Under a full property value tax, the empty site has a liability of €25,000 while the apartment block pays €100,000. It seems very unfair, though, that the site being used productively, from society’s point of view, has to pay the burden of the tax. Under a 1% SVT, both sites would pay a tax of €50,000 – already the person leaving their site empty is being encouraged to use their site to generate a return.
Now, suppose there were a 2% site value tax but with a per-person “green space” tax credit of €250 (roughly 1% of an acre per person, at a nationwide average per-acre value of €25,000). If the 100 apartments housed 250 people, that would mean the apartment block receives tax credits of €62,500, off their bill of €100,000, while the empty site is hit with a full tax bill €100,000. This modified SVT would shift the burden of taxation on to zoned-but-undeveloped land.
SVT: making us rich?
How much could SVT raise? The tax I proposed worked off an assumption that the Goverment would like to emulate best practice in this area and generate about €2bn in residential property tax annually – this is where the €625 per household figure from the press came from. If applied to commercial property also, a full SVT which replaced commercial rates, stamp duties and the 80% windfall tax, would constitute about €1bn in new revenue streams.
The natural response of anyone to the suggestion of a new taxation averaging €625 a year is “No thanks” (or possibly worse). To argue this, though, is effectively an argument for higher income tax and higher VAT. This is because everyone agrees that Ireland needs to raise about €4.5bn in new tax revenues over the coming years (€4.65bn by 2015, according to the 2011 Medium-Term Fiscal Statement) and even if organic growth delivers, as the Department of Finance expects, €1.4bn, that’s €3.25bn needed through fresh taxation measures.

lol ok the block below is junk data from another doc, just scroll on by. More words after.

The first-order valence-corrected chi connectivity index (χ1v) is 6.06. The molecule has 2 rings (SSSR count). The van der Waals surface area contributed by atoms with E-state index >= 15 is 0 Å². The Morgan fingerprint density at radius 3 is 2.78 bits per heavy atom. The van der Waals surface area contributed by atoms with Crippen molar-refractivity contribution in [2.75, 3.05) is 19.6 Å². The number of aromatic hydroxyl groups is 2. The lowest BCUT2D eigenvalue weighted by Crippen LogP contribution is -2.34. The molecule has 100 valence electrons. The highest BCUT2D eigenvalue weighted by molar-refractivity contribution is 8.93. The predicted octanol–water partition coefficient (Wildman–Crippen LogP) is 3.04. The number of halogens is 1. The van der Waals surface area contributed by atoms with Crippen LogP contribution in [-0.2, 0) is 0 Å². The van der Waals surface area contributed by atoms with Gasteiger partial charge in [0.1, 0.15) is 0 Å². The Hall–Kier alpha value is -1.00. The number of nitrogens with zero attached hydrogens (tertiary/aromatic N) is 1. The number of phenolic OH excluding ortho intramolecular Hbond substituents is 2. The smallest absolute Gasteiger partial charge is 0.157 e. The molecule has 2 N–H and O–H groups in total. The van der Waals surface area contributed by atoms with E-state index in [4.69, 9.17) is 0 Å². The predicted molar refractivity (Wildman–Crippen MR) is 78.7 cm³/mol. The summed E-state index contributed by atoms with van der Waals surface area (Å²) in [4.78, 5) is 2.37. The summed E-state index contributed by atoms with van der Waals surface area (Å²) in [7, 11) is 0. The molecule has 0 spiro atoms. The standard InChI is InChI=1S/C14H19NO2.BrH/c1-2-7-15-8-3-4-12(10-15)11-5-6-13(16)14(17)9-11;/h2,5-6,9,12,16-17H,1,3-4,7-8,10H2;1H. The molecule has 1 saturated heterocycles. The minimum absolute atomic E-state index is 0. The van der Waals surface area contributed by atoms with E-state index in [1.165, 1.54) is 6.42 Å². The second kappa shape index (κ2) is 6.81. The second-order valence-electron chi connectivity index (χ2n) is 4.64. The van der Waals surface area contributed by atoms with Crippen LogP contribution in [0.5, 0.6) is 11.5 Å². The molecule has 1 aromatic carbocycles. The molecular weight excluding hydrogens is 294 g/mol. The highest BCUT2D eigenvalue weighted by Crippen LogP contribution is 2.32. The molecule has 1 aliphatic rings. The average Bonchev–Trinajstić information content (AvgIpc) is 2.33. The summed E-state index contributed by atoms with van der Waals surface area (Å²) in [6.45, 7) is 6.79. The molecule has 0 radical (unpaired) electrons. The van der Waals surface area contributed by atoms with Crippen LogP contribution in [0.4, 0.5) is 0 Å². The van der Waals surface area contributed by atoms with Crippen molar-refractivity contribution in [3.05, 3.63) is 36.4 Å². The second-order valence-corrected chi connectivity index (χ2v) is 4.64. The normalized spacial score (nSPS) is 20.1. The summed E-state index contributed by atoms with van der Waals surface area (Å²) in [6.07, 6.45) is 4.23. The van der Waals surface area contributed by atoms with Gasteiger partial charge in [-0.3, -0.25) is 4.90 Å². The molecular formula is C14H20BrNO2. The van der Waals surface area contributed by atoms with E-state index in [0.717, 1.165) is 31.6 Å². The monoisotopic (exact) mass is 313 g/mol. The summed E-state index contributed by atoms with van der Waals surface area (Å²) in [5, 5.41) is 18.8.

Ultimately, there are only three types of taxes: those on incomes (which hurt competitiveness), those on consumption (which are bad for equity) and those on wealth, including property. So those who argue out of hand against a property tax such as SVT are arguing for the €3.3bn in new revenue streams to come entirely from some combination of income taxes or consumption taxes, both of which hurt jobs. And with Ireland’s VAT rate the highest in the world outside the Nordic countries and Ireland’s income tax rates among the highest in the world, the scope in these areas is limited.
For me, the key point is that when a full property tax is proposed, it needs to be done as part of an array of alternatives. The Minister cannot simply say, in the context of needing to raise €2bn: “Here’s our idea for a property tax. Do you like it?” No matter how nice the tax is on paper, the answer is going to be overwhelmingly “NO!”. Any property tax needs to be proposed as one of two (or three) options: “We can either introduce this property tax, or else we will need to raise the lower rate of income tax from 20% to 25%. Both harm disposable incomes but only one harms the creation of jobs. Which one do you want?”